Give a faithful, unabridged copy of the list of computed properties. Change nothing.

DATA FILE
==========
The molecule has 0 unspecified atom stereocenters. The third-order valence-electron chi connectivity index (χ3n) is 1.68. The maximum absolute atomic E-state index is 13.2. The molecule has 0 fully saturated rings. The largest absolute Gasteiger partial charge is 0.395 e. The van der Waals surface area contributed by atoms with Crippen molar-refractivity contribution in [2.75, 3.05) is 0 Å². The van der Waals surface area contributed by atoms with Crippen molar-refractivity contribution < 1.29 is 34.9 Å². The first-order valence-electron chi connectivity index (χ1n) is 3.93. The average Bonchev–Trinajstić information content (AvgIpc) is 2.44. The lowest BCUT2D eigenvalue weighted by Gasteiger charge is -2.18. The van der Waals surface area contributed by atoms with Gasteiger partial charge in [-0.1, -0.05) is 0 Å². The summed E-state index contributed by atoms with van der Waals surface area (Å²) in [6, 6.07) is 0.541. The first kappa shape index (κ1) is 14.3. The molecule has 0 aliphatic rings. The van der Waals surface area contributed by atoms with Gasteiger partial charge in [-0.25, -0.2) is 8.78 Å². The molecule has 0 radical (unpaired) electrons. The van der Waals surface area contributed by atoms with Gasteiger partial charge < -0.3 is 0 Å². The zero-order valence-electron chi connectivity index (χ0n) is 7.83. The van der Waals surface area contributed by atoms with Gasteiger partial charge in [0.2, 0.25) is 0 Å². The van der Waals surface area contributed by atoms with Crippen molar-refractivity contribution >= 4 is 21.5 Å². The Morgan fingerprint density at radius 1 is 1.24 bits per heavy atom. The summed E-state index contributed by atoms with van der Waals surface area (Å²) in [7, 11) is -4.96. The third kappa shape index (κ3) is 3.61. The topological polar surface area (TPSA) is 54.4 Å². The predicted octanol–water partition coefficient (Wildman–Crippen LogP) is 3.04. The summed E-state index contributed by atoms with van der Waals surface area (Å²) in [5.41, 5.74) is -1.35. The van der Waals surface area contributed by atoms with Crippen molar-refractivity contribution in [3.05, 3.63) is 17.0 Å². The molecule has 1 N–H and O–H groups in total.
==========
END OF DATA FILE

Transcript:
The molecule has 0 unspecified atom stereocenters. The third-order valence-electron chi connectivity index (χ3n) is 1.68. The maximum absolute atomic E-state index is 13.2. The molecule has 0 fully saturated rings. The largest absolute Gasteiger partial charge is 0.395 e. The van der Waals surface area contributed by atoms with Crippen molar-refractivity contribution in [2.75, 3.05) is 0 Å². The van der Waals surface area contributed by atoms with Crippen molar-refractivity contribution < 1.29 is 34.9 Å². The first-order valence-electron chi connectivity index (χ1n) is 3.93. The average Bonchev–Trinajstić information content (AvgIpc) is 2.44. The lowest BCUT2D eigenvalue weighted by Gasteiger charge is -2.18. The van der Waals surface area contributed by atoms with Gasteiger partial charge in [-0.1, -0.05) is 0 Å². The summed E-state index contributed by atoms with van der Waals surface area (Å²) in [6, 6.07) is 0.541. The first kappa shape index (κ1) is 14.3. The molecule has 0 aliphatic rings. The van der Waals surface area contributed by atoms with Gasteiger partial charge in [-0.25, -0.2) is 8.78 Å². The molecule has 0 radical (unpaired) electrons. The van der Waals surface area contributed by atoms with Gasteiger partial charge < -0.3 is 0 Å². The zero-order valence-electron chi connectivity index (χ0n) is 7.83. The van der Waals surface area contributed by atoms with Gasteiger partial charge in [0.2, 0.25) is 0 Å². The van der Waals surface area contributed by atoms with Crippen molar-refractivity contribution >= 4 is 21.5 Å². The Morgan fingerprint density at radius 1 is 1.24 bits per heavy atom. The summed E-state index contributed by atoms with van der Waals surface area (Å²) in [7, 11) is -4.96. The third kappa shape index (κ3) is 3.61. The topological polar surface area (TPSA) is 54.4 Å². The predicted octanol–water partition coefficient (Wildman–Crippen LogP) is 3.04. The summed E-state index contributed by atoms with van der Waals surface area (Å²) in [5.41, 5.74) is -1.35. The van der Waals surface area contributed by atoms with Crippen molar-refractivity contribution in [3.05, 3.63) is 17.0 Å². The molecule has 1 N–H and O–H groups in total.